Hello Summer!

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Jun 122014

June Blog

Usually I write my blog posts from my bedroom in my apartment, but this one is coming from a bus bringing me back from Maine.  Even though it is not officially summer, the weather definitely feels like it. I came up to Maine this weekend to take care of some wedding planning, and it ended up being a very relaxing weekend. It was so nice to see trees, grass and flowers, as I often forget about these things while living in the city. Don’t get me wrong, I enjoy living in the city, but it is nice to get away every now and then!

Now that it is “summer,” third year has officially begun.  It was so exciting to have second year behind us, but third year is proving to be just as busy, if not more.  I am scheduled for four days of clinic, and when I am not in clinic, I am in class or studying.  I’m enjoying going to clinic so often, but it is definitely a big change from our clinic schedule during this past year.  Currently, I am at New England Eye Institute, which I absolutely love.  It is rather close to my apartment, and with this nice weather, I am able to walk there with no problem.  The Doctors are great, and the patients remind me everyday why I want to be an optometrist; they make this job fun!  There is a lot of high tech equipment at this clinic, and I feel like I am learning how to use a new machine every day I am there.  Even though it is just the beginning of third year, I am already feeling like I am able to put together a lot of the things that I learned in the first two years, and I feel as though my confidence increases more and more each week.  We have about 4 more weeks of the summer term left, and I am really excited to continue to build on my clinical skills and work on putting everything together.

In addition to all of this clinic, we had a big week this past week…fourth year rotation selections were due!  This was one of the most daunting decisions I have had to make because there are so many choices.  To put it in a nutshell, we were responsible for picking 3 different sites and ranking all of the sites within the three categories.  It may sound pretty easy, but it was not.  At first, I told myself I would love to go any place on the list, but as I thought more and more about it, I realized that there were other things to take into consideration such as housing, buying a car, etc.  If I were to stay in Boston, I would not have to look for housing, but I may have to look into buying a car, and I don’t really want to drive in Boston.  Well, at least not yet!  If I were to go outside of Boston, I would definitely need a car, and I would have to figure out what to do about housing, and would have to give up my apartment in the city.  I ultimately decided to pick rotations that sounded interesting and sounded like they would give me an overall well-rounded experience that would prepare me for the “real world.”  I am fairly happy with the sites that I chose, and now that the selection process is over, all I have to do is wait and hope for the best!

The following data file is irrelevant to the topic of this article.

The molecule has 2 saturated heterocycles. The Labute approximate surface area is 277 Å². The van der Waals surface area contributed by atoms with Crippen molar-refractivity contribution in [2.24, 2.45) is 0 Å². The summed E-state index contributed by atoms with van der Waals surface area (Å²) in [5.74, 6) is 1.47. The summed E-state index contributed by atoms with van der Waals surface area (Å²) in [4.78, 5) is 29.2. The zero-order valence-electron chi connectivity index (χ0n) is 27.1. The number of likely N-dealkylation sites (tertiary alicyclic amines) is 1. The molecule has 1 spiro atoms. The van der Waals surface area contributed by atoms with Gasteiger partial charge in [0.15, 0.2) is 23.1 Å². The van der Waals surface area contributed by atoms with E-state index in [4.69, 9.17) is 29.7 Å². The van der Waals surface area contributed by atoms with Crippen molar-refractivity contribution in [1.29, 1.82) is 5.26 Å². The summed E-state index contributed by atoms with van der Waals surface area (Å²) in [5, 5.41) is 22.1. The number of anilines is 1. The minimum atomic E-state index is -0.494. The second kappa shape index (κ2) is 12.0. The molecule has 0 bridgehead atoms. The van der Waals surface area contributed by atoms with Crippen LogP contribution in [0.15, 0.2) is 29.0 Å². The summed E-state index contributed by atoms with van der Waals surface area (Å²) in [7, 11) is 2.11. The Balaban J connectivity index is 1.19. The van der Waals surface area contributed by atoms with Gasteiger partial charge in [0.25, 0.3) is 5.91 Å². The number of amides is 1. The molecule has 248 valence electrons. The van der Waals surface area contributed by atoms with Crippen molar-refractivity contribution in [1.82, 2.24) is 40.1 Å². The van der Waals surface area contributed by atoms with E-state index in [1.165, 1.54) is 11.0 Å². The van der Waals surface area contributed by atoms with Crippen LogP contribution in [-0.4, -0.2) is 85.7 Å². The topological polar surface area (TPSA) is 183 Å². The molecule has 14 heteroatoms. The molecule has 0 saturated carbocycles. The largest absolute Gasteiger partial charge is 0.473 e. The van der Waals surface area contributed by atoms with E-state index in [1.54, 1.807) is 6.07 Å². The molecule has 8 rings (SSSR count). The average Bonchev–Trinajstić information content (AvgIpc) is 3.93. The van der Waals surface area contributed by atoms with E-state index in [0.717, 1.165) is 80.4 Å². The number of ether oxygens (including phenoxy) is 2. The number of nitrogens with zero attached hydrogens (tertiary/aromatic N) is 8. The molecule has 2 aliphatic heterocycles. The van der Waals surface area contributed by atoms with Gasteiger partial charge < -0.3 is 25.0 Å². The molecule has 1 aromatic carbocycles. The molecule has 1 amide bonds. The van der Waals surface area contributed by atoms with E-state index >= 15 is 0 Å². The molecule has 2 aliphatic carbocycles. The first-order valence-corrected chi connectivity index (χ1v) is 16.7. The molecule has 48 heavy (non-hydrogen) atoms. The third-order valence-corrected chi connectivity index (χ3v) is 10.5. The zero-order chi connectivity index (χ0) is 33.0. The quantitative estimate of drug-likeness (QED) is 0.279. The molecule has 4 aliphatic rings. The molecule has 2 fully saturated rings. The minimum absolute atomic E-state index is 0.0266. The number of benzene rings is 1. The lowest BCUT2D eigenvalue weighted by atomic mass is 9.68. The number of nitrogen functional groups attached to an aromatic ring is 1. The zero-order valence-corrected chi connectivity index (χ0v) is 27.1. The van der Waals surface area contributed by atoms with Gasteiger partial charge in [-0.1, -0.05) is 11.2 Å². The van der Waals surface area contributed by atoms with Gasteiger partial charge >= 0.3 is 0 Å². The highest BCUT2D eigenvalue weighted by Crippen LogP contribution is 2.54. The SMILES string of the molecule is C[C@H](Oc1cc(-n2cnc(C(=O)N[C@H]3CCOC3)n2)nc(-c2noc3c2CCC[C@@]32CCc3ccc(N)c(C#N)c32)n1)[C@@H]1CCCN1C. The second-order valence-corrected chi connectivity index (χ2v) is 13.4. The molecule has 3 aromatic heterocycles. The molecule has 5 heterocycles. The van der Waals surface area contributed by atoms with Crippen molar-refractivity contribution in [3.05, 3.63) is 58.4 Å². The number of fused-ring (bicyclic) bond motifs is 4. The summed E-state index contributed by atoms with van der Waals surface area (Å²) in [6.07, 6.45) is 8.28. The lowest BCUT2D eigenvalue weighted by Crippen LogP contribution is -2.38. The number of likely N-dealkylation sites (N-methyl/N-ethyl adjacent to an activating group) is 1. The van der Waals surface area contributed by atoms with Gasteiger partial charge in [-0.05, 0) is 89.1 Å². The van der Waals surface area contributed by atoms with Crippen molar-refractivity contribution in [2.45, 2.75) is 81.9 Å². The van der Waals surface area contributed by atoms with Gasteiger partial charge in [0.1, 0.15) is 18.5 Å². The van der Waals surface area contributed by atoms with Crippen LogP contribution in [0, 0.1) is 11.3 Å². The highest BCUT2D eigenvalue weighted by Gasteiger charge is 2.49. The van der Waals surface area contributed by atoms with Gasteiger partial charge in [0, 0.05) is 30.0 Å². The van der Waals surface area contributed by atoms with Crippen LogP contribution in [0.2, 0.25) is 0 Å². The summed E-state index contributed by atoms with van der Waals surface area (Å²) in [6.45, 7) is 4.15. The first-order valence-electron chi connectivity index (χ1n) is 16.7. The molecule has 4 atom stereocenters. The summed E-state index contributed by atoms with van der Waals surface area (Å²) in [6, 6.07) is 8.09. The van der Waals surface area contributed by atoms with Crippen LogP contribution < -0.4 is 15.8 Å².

May 122014

We can finally see the light at the end of the tunnel!  Everyone says that second year is the hardest year of optometry school, and I can’t believe that it is coming to an end.  It seems like it was just yesterday when we were returning to school from our summer vacation and getting ready to start a new year.  From clinic to studying and everything in between, second year has proved thus far to keep me on my toes and extremely busy (but I say this in a good way!).  After Spring break in March, it seemed like everything was thrown into high gear and the past couple of weeks flew by.  We had our PPO final (our last one ever), which felt great to put behind us.  Proficiencies were completed and third year summer session clinical sites were assigned.  As I am writing this, I still can’t believe that we only have a few more weeks of school left!

We have been waiting to hear our assignments for summer clinic for awhile, and now that we know, summer feels like it is right around the corner.  I will be at Pine Street Inn for one day a week and at New England Eye for three days a week.  Going from our current load of one afternoon per week of clinic to almost a full week will be interesting, but I am very excited!  We have learned so much this year, and I am eager to finally see it all in action.  I must say that I will miss working at Roslindale, as I was assigned there for my entire second year.  The doctors and staff at Roslindale are great, and it is going to be sad to say goodbye in just a couple of weeks.  I am so grateful to have had such great mentors there, and I can’t wait to use all of the things I learned from them throughout the rest of my career!